Despite the prevalence of sexist jokes about “women drivers,” studies show that it’s actually men who are statistically more likely to get in a collision. And because of the risk men pose on the road, they tend to pay more for car insurance than women.
A LowestRates.ca report from May 2020 found that in Toronto, Montreal, and Calgary, men in all age groups pay slightly more for auto insurance than women. The starkest difference was in downtown Toronto, where men ages 17-19 pay 27% more for car insurance than women in the same age group.
“Men typically pay more for auto insurance because claims data shows that men have a higher likelihood of getting into a collision and oftentimes, these collisions are more severe,” says Anne Marie Thomas, Director, Consumer and Industry Relations, of the Insurance Bureau of Canada.
Insurance companies have long used claims data to price male and female drivers accordingly. But as more people are embracing gender fluidity and non-binary identities, and given that in some provinces, insurance providers don’t or can’t use gender when setting rates, it’s worth asking: could it soon be time to move away from gender-based car insurance pricing?
Why insurance companies consider gender when pricing auto insurance
“Insurance pricing is based on probability of loss — frequency and severity,” says Steven Harris, licensed insurance broker and LowestRates.ca expert. “There is plenty of material, objective data that show an undisputable correlation between gender and claim frequency and severity.”
That said, a number of provinces, like British Columbia, Saskatchewan, and Manitoba, which operate under a public insurance system, do not use gender when determining car insurance prices. Harris says this is, in part, due to the lack of market competition in these provinces.
“Auto insurance in public systems is commonly subsidized through taxes,” he explains. “They don’t have competition so there isn’t a need to innovate creative ways to get more accurate or competitive pricing. There are fewer variables that go into calculating an insurance premium in a public system.”
That said, New Brunswick and Newfoundland are two private auto insurance market exceptions where insurance companies are banned from using gender to set rates. Some provinces have taken this route as they feel it is discriminatory and also not within the control of the insured.
In Alberta, Ontario, and Quebec, however, gender is still used when setting car insurance prices.
Gender maybe “not the best marker” for car insurance rates anymore
When it comes to insurance, “Gender is used as a placeholder that describes a whole bunch of different kinds of behaviour,” says Dr. Sarah Kaplan, director of the Institute for Gender and the Economy at the University of Toronto.
“[Like] the way a younger age is associated with more risk-taking behaviour. But we know that gender is not always the best marker for a lot of things.”
For example, telematics tracking devices that can record a person’s conduct behind the wheel might be a more accurate determinant of a person’s driving abilities rather than their gender.
This can include products like usage-based insurance, which tracks elements like speed, acceleration and braking, or pay-as-you-drive insurance, which bases coverage on the number of miles driven.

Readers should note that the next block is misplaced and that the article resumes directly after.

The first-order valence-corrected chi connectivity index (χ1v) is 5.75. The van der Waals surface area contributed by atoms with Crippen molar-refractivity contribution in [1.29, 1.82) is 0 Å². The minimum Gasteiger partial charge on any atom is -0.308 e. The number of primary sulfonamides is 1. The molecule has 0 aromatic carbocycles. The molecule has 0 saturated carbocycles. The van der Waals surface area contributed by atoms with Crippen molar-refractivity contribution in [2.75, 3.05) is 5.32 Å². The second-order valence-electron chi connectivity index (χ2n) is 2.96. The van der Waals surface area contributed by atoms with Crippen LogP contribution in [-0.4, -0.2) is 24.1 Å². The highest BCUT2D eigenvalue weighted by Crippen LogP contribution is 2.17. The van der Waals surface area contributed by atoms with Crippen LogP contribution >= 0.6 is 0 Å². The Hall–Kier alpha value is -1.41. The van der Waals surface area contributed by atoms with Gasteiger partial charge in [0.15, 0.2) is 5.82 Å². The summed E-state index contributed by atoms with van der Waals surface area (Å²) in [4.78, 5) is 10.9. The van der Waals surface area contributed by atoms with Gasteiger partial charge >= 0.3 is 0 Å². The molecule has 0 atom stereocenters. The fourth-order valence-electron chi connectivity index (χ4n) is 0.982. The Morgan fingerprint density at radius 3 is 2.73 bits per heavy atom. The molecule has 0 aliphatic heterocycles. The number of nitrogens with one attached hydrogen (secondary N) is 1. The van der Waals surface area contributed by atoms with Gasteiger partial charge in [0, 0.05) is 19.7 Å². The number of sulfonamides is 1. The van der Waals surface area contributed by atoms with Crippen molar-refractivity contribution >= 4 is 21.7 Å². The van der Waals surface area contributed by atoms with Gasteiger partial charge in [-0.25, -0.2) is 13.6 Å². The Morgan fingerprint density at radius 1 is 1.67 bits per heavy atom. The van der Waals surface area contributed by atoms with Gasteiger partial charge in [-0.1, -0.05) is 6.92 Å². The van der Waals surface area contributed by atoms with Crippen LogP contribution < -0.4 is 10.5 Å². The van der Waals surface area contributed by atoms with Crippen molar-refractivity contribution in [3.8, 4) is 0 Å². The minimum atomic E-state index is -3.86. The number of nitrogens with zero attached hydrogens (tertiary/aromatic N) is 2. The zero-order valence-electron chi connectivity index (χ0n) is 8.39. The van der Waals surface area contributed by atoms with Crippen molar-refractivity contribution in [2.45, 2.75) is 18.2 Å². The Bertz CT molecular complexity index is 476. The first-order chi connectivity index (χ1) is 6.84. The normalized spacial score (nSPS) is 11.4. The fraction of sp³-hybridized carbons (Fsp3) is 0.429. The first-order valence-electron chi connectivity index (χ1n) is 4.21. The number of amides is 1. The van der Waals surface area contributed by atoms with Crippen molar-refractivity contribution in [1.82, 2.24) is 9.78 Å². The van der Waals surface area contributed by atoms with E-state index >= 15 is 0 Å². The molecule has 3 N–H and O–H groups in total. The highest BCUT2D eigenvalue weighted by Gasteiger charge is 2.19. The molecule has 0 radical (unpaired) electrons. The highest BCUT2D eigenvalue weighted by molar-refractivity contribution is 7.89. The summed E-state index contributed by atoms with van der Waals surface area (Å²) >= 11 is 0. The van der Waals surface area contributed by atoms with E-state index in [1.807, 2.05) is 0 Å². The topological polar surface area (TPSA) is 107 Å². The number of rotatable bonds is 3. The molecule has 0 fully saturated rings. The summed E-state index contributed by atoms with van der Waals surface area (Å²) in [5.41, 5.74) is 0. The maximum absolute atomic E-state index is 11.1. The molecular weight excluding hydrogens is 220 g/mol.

The challenge of pricing auto insurance for gender “X” drivers
Another complicating factor is the introduction of gender “X” on drivers’ licences, which ensure that an individual’s government identification remains consistent with their gender identity.
Ontario introduced the gender “X” option in 2017 and other provinces quickly followed suit, with B.C. adopting the change in 2018 and Saskatchewan in 2019. (As of 2019, “X” is now an option on all Canadian identification documents including passports, citizenship certificates and permanent resident cards.)
Saskatchewan General Insurance recently announced, however, that drivers can now leave their sex/gender blank on their licence.
Because there just isn’t sufficient data — at least not yet — on the driving behaviours of non-binary drivers, many insurance companies are opting to charge those who mark this option on their licence the female insurance rate, which is usually the lower one. Others may opt to charge gender “X” drivers the average of the male and female rate.
Could gender-based car insurance pricing become obsolete?
While a distinct win for human rights, gender “X” has introduced a complication for insurance companies that rely on gender-based driving data as a price determinant.
Dr. Kaplan says insurance is a prime example of a sector that would benefit from the concept of gender analytics. “Organizations should apply an intersectional gender-based analysis to all their products and services to ensure they don’t risk embedding unhelpful assumptions into their product design.”
That’s not an overnight fix, of course. As Harris explains, “Part of the reason adoption is slow is because of legacy insurer systems where adding a new variable like gender “X” takes time.”
Could the practice of gender-based insurance pricing in Canada be banned altogether at some point? It’s difficult to say, but it’s not out of the question. Our neighbours to the south are increasingly making the change, with Michigan becoming the seventh U.S. state to ban the practice in 2020.
As for how gender “X” will affect rates in the long term, Harris says insurance companies are always looking for ways to refine their pricing. “As more data is collected, the rating for gender “X” will evolve,” he says.
“If gender continues to be an accurate indicator of claims frequency and severity, it will likely continue to be a rating variable with insurers.”